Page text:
Inspired by countries like Thailand, Cambodia, Vietnam, and the Philippines, puritanical officials in San Francisco have voted to ban the sale of e-cigarettes. The law is due to be signed off by San Francisco’s mayor within 10 days and, barring legal challenges, will come into force seven months later. Cigarettes will remain on shop shelves as before.
The vape ban will leave San Franciscans unable to access one of the safest and most popular alternatives to cigarettes. The best available evidence shows that e-cigarettes are at least 95 per cent less harmful than smoking and twice as effective as nicotine replacement therapy for smoking cessation.
Aside from inevitably creating an unregulated black market, the simple truth is that these paternalistic zealots are putting more people in the ground in the name of “public health advocacy”.
All of this is premised on a classic argument from the nanny-state playbook: think of the children. Petty bureaucrats are also concerned that vaping is a gateway to smoking cigarettes despite all signs pointing to the contrary. Writing earlier this year for The Washington Times, Carrie Wade and David Bahr of the R Street Institute explain:
“Studies supporting the notion that kids who try vaping will dive head first into combustible use are critically flawed – they cannot control for kids who would end up smoking anyway and rarely acknowledge those who use e-cigarettes in the first place. In reality, vape use is highly concentrated in those who already smoke or have tried smoking.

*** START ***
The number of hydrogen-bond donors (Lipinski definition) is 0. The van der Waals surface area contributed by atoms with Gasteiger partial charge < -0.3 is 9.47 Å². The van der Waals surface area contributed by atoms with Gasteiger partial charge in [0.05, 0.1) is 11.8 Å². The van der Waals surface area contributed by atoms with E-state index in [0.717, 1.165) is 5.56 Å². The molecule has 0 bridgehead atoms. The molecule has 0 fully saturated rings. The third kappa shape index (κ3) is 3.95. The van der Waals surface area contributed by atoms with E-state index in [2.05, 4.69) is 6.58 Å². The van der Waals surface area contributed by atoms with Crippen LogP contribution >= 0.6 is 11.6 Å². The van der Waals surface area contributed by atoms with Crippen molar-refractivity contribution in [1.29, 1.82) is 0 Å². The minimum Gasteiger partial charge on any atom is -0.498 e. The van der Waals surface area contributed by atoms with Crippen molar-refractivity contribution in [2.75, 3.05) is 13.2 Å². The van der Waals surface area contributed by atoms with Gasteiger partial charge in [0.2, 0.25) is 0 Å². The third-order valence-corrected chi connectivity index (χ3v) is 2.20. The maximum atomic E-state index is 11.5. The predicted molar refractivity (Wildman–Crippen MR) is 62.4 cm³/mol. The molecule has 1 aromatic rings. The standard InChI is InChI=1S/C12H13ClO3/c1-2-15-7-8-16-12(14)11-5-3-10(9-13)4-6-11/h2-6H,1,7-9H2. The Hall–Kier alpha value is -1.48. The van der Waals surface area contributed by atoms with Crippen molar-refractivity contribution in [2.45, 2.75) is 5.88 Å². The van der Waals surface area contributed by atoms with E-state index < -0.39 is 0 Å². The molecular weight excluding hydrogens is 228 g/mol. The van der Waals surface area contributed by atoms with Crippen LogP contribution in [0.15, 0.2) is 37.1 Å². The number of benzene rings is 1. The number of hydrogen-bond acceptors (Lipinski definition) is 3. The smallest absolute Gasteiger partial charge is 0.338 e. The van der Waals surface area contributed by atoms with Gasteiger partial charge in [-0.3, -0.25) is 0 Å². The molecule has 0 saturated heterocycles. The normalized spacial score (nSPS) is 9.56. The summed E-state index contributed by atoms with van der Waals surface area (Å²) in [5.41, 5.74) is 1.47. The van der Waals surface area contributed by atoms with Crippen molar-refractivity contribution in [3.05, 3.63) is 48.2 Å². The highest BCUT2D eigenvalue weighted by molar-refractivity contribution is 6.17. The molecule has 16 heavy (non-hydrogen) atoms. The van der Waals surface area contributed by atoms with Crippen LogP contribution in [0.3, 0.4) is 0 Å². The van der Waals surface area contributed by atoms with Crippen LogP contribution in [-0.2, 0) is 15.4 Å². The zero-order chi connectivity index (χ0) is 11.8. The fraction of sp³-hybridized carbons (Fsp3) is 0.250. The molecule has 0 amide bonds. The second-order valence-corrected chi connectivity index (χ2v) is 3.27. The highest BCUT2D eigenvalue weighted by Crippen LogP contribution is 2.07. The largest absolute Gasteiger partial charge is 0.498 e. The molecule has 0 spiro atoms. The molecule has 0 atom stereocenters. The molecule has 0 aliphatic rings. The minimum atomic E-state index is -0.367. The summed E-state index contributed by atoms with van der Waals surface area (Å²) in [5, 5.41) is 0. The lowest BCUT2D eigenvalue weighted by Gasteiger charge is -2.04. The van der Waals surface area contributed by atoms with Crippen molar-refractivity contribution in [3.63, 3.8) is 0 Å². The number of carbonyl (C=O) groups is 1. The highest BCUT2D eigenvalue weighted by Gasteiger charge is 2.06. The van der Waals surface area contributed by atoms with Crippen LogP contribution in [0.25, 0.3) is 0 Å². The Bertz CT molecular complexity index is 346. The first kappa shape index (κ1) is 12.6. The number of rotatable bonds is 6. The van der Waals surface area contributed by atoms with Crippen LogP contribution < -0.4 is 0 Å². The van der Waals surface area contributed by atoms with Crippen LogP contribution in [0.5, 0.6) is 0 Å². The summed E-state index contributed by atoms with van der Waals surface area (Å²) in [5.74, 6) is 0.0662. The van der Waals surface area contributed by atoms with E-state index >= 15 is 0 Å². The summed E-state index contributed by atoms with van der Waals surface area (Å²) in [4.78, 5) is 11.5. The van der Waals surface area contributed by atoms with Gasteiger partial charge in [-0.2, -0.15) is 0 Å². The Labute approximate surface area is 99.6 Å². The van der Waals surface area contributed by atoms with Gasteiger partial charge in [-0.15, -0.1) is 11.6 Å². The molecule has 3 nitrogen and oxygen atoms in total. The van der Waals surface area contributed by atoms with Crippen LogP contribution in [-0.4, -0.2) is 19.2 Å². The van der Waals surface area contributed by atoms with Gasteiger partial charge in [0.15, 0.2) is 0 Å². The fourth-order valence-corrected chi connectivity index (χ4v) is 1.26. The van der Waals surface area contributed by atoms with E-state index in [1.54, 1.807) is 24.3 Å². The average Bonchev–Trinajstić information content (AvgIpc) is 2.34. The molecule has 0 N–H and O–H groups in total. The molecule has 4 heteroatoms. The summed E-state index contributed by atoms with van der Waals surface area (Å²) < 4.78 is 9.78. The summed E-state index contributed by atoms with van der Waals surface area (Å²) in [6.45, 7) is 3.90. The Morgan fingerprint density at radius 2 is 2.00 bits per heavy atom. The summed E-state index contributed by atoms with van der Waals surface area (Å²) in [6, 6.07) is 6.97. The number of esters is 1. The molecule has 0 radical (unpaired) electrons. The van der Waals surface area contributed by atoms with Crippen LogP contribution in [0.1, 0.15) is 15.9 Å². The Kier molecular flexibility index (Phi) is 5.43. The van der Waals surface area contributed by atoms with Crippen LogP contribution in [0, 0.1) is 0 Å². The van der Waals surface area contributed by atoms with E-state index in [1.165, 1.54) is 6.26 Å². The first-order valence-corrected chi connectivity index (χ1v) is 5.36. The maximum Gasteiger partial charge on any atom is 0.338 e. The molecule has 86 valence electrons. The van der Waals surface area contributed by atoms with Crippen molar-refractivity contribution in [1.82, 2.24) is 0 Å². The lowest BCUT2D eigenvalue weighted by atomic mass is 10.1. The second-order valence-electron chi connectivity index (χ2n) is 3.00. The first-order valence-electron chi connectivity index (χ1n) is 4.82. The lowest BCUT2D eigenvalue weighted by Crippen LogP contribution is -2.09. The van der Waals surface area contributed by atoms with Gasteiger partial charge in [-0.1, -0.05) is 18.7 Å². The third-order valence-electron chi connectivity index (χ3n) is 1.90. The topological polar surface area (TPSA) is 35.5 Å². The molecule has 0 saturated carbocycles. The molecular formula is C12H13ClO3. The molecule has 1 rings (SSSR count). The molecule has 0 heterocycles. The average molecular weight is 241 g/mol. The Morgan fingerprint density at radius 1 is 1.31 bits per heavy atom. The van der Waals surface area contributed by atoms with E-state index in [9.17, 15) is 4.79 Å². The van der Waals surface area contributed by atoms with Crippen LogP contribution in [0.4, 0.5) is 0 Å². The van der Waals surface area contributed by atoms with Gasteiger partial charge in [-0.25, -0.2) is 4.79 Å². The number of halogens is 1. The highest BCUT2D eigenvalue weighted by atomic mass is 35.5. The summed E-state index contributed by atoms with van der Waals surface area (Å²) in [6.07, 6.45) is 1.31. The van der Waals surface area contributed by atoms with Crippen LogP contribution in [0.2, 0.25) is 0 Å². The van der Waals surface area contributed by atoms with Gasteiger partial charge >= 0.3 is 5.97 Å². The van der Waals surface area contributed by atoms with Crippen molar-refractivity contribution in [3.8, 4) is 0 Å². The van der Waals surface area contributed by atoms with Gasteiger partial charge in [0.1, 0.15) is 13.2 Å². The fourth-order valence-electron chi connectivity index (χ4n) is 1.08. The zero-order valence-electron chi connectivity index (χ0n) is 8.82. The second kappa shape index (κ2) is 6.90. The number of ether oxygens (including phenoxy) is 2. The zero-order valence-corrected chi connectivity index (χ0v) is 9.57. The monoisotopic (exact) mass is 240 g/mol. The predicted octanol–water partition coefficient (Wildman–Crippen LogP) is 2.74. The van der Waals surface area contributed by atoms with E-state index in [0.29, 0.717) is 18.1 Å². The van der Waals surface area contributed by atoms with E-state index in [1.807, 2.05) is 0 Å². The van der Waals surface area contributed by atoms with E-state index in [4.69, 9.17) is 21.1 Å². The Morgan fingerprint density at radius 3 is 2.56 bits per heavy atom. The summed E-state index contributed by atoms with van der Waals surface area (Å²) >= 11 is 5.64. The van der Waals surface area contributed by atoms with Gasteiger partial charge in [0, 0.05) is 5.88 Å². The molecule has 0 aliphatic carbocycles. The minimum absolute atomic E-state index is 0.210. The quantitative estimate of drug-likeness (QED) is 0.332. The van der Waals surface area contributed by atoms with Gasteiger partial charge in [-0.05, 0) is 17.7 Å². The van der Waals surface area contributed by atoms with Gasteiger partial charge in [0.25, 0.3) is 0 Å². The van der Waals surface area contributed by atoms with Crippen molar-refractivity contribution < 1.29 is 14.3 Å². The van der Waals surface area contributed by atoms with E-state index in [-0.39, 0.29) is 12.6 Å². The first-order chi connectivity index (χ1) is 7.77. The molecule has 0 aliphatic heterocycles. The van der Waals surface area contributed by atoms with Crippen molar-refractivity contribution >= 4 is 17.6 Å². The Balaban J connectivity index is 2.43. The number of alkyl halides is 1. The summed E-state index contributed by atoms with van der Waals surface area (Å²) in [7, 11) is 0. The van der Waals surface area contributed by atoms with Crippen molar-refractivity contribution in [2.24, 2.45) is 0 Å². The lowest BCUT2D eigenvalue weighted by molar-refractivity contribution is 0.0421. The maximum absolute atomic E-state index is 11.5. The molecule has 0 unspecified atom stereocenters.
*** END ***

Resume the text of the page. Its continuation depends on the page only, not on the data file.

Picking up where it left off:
Indeed, the national academies of science notes that associations between smoking and vaping do exist, but they are contradicted by population data citing opposing trends in e-cigarette and cigarette use among youth in recent years, and do not confirm person-level positive associations with vaping and smoking.”
While accepting that American high school students have started using e-cigarettes more in recent years, Public Health England also reject the idea of a gateway from vaping to smoking.
Rather, they follow the evidence and argue that teenagers who vape also tend to be the sort of people who end up smoking cigarettes. They conclude: “the ‘common liability’ hypothesis seems a plausible explanation for the relationship between e-cigarettes and smoking implementation.”
Looking at the data on youth smoking and vaping rates, it’s not hard to see why they’ve arrived at this position:
Even in the implausible worst case scenario – where teenagers who would otherwise be non-smokers are tempted to regularly vape – policymakers have to acknowledge the far greater costs of an e-cig ban. While sensible efforts to prevent youth vaping are welcome, it would take 20 extra teens taking up vaping to negate the benefit of just one person using e-cigs to quit smoking.
So here’s my message to the anti-nicotine San Francisco politicians who think this approach is a good idea: banning a product that accomplishes your own aims more successfully than any serious tobacco control policy isn’t just stupid – it’s playing politics with people’s health and lives. People who want to quit smoking will die because of the ban, and their blood will be on your hands.